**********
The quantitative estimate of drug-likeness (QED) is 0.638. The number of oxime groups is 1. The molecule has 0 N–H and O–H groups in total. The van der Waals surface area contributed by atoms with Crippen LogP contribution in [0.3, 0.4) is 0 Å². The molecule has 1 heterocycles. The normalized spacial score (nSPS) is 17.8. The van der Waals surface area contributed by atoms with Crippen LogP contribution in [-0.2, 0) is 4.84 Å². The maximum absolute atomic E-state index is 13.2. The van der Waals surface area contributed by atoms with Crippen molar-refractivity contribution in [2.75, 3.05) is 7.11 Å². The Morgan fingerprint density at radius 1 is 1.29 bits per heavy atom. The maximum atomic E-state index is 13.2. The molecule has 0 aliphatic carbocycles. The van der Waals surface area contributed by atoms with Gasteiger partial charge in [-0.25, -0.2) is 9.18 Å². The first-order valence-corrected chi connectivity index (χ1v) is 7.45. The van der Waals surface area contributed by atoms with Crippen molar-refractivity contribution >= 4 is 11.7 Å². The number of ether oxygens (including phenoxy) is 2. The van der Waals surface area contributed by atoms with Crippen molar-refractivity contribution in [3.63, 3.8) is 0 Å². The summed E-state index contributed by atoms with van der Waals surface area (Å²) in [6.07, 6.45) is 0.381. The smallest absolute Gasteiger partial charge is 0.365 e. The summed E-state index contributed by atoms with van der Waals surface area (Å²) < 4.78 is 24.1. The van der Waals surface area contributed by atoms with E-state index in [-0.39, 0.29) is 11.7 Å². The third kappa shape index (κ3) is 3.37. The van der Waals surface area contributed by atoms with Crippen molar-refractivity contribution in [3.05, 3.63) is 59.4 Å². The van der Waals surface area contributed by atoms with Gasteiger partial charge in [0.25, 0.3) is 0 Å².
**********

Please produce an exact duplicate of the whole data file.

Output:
The quantitative estimate of drug-likeness (QED) is 0.638. The number of oxime groups is 1. The molecule has 0 N–H and O–H groups in total. The van der Waals surface area contributed by atoms with Crippen LogP contribution in [0.3, 0.4) is 0 Å². The molecule has 1 heterocycles. The normalized spacial score (nSPS) is 17.8. The van der Waals surface area contributed by atoms with Crippen LogP contribution in [-0.2, 0) is 4.84 Å². The maximum absolute atomic E-state index is 13.2. The van der Waals surface area contributed by atoms with Crippen molar-refractivity contribution in [2.75, 3.05) is 7.11 Å². The Morgan fingerprint density at radius 1 is 1.29 bits per heavy atom. The maximum atomic E-state index is 13.2. The molecule has 0 aliphatic carbocycles. The van der Waals surface area contributed by atoms with Gasteiger partial charge in [-0.25, -0.2) is 9.18 Å². The first-order valence-corrected chi connectivity index (χ1v) is 7.45. The van der Waals surface area contributed by atoms with Crippen molar-refractivity contribution >= 4 is 11.7 Å². The number of ether oxygens (including phenoxy) is 2. The van der Waals surface area contributed by atoms with Crippen molar-refractivity contribution in [3.63, 3.8) is 0 Å². The summed E-state index contributed by atoms with van der Waals surface area (Å²) in [6.07, 6.45) is 0.381. The smallest absolute Gasteiger partial charge is 0.365 e. The summed E-state index contributed by atoms with van der Waals surface area (Å²) < 4.78 is 24.1. The van der Waals surface area contributed by atoms with E-state index in [-0.39, 0.29) is 11.7 Å². The third kappa shape index (κ3) is 3.37. The van der Waals surface area contributed by atoms with Crippen molar-refractivity contribution in [3.05, 3.63) is 59.4 Å². The van der Waals surface area contributed by atoms with Gasteiger partial charge in [0.25, 0.3) is 0 Å².